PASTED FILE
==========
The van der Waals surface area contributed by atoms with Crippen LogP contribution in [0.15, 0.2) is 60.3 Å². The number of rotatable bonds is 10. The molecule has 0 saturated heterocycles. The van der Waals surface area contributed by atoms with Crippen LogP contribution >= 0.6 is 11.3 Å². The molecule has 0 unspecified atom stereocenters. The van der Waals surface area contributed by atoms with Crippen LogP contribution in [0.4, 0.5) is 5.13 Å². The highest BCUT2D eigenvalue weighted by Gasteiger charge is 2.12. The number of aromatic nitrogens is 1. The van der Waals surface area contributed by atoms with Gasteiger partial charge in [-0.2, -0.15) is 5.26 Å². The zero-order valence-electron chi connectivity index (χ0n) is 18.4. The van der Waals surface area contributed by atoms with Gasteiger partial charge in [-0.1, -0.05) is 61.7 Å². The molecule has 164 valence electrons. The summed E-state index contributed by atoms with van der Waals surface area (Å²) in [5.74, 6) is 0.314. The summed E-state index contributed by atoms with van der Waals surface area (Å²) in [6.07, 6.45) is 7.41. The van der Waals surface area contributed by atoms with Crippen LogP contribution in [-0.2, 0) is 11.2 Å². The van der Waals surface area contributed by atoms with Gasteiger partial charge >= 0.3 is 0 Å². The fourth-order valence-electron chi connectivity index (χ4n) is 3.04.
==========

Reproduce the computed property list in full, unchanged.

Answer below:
The van der Waals surface area contributed by atoms with Crippen LogP contribution in [0.15, 0.2) is 60.3 Å². The number of rotatable bonds is 10. The molecule has 0 saturated heterocycles. The van der Waals surface area contributed by atoms with Crippen LogP contribution >= 0.6 is 11.3 Å². The molecule has 0 unspecified atom stereocenters. The van der Waals surface area contributed by atoms with Crippen LogP contribution in [0.4, 0.5) is 5.13 Å². The highest BCUT2D eigenvalue weighted by Gasteiger charge is 2.12. The number of aromatic nitrogens is 1. The van der Waals surface area contributed by atoms with Gasteiger partial charge in [-0.2, -0.15) is 5.26 Å². The zero-order valence-electron chi connectivity index (χ0n) is 18.4. The van der Waals surface area contributed by atoms with Gasteiger partial charge in [-0.1, -0.05) is 61.7 Å². The molecule has 164 valence electrons. The summed E-state index contributed by atoms with van der Waals surface area (Å²) in [5.74, 6) is 0.314. The summed E-state index contributed by atoms with van der Waals surface area (Å²) in [6.07, 6.45) is 7.41. The van der Waals surface area contributed by atoms with Crippen LogP contribution in [-0.2, 0) is 11.2 Å². The van der Waals surface area contributed by atoms with Gasteiger partial charge >= 0.3 is 0 Å². The fourth-order valence-electron chi connectivity index (χ4n) is 3.04.